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Ebola: profile of a prolific killer

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A factfile on the deadly Ebola virus, against which the World Health Organization said Friday a prototype vaccine could be “up to 100 percent effective”.

– Toll –

The worst-ever Ebola outbreak started in December 2013 in southern Guinea before spreading to two neighbouring west African countries, Liberia and Sierra Leone.

That outbreak killed more than 11,300 people out of nearly 29,000 registered cases, according to WHO estimates.

The real figure might be significantly higher, however.

More than 99 percent of victims were in the three nations — more than 4,800 in Liberia, more than 2,500 dead in Guinea, and more than 3,900 in Sierra Leone.

The WHO declared the epidemic over in January this year, but this was followed by flare-ups in all three countries.

Liberia said it was Ebola-free in June, prompting the WHO to declare the official end of the outbreak.

Medical doctors attending to an Ebola virus disease victim

– Origins –

Ebola was first identified in central Africa in 1976. The tropical virus was named after a river in the Democratic Republic of Congo — then known as Zaire.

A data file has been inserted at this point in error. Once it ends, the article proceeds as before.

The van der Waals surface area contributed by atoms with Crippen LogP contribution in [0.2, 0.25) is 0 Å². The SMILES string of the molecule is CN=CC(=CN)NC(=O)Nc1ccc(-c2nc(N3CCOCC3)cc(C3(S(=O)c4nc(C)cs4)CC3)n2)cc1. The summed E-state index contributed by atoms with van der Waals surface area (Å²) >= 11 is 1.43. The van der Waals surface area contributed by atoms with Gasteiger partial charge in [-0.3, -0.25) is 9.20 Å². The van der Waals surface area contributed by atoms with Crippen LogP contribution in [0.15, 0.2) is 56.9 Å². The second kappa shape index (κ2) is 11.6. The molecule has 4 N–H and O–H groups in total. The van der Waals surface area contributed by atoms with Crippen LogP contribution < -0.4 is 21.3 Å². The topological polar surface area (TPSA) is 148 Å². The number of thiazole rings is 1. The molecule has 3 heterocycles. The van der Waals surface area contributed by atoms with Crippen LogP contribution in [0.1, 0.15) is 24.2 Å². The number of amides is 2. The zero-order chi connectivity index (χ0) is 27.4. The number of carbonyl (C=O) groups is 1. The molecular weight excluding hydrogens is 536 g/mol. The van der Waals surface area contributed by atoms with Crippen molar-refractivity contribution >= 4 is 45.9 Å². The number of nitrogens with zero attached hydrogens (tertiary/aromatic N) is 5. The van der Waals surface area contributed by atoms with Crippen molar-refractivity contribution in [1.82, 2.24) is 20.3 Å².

Four of the virus species are known to cause disease in humans — Zaire, Sudan, Bundibugyo and Tai Forest.

The West African outbreak was caused by a variant, called Makona, of the Zaire species which has historically been the most deadly in humans.

Before the recent West African outbreak, Ebola had killed about 1,700 people in four decades.

– Transmission –

The virus’ natural reservoir animal is probably the bat, which does not itself fall ill, but can pass the germ on to humans who hunt it for “bushmeat”.

Other dinnertime favourites in parts of Africa — chimpanzees, gorillas, monkeys, forest antelope and porcupines — are also suspected of transmitting Ebola.

Among humans, the virus is passed on by contact with the blood, body fluids, secretions or organs of an infected or recently deceased person. This can include touching a sick or dead person, and likely also sexual intercourse.

Those infected do not become contagious until symptoms appear. They become more and more contagious until just after their death, which poses great risks during funerals.

– Symptoms –

Following an incubation period of between two and 21 days, Ebola develops into a high fever, weakness, intense muscle and joint pain, headaches and a sore throat.

That is often followed by vomiting and diarrhoea, skin eruptions, kidney and liver failure, and internal and external bleeding.

– After-effects –

After effects have often been observed in survivors, including arthritis, problems with vision, eye inflammation and hearing difficulties

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